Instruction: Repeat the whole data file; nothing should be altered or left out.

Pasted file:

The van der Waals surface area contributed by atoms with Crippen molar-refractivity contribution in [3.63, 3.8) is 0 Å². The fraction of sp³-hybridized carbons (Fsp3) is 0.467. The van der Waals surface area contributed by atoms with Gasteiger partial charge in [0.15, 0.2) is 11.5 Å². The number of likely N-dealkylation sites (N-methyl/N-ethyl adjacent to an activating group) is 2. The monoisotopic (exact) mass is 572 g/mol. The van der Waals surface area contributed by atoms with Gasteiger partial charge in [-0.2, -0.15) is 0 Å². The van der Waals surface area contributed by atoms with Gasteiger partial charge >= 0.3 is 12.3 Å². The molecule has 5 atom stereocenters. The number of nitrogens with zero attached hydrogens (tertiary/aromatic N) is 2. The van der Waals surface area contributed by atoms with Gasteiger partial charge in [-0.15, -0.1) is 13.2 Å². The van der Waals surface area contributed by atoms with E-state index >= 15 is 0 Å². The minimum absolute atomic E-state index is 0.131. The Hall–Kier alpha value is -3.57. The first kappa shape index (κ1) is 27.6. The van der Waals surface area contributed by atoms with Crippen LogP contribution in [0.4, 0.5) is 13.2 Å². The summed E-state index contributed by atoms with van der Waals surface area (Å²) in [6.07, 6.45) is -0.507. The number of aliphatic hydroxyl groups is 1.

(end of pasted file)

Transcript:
The van der Waals surface area contributed by atoms with Crippen molar-refractivity contribution in [3.63, 3.8) is 0 Å². The fraction of sp³-hybridized carbons (Fsp3) is 0.467. The van der Waals surface area contributed by atoms with Gasteiger partial charge in [0.15, 0.2) is 11.5 Å². The number of likely N-dealkylation sites (N-methyl/N-ethyl adjacent to an activating group) is 2. The monoisotopic (exact) mass is 572 g/mol. The van der Waals surface area contributed by atoms with Gasteiger partial charge in [-0.2, -0.15) is 0 Å². The van der Waals surface area contributed by atoms with Gasteiger partial charge >= 0.3 is 12.3 Å². The molecule has 5 atom stereocenters. The number of nitrogens with zero attached hydrogens (tertiary/aromatic N) is 2. The van der Waals surface area contributed by atoms with Gasteiger partial charge in [-0.15, -0.1) is 13.2 Å². The van der Waals surface area contributed by atoms with E-state index >= 15 is 0 Å². The minimum absolute atomic E-state index is 0.131. The Hall–Kier alpha value is -3.57. The first kappa shape index (κ1) is 27.6. The van der Waals surface area contributed by atoms with Crippen LogP contribution in [0.4, 0.5) is 13.2 Å². The summed E-state index contributed by atoms with van der Waals surface area (Å²) in [6.07, 6.45) is -0.507. The number of aliphatic hydroxyl groups is 1.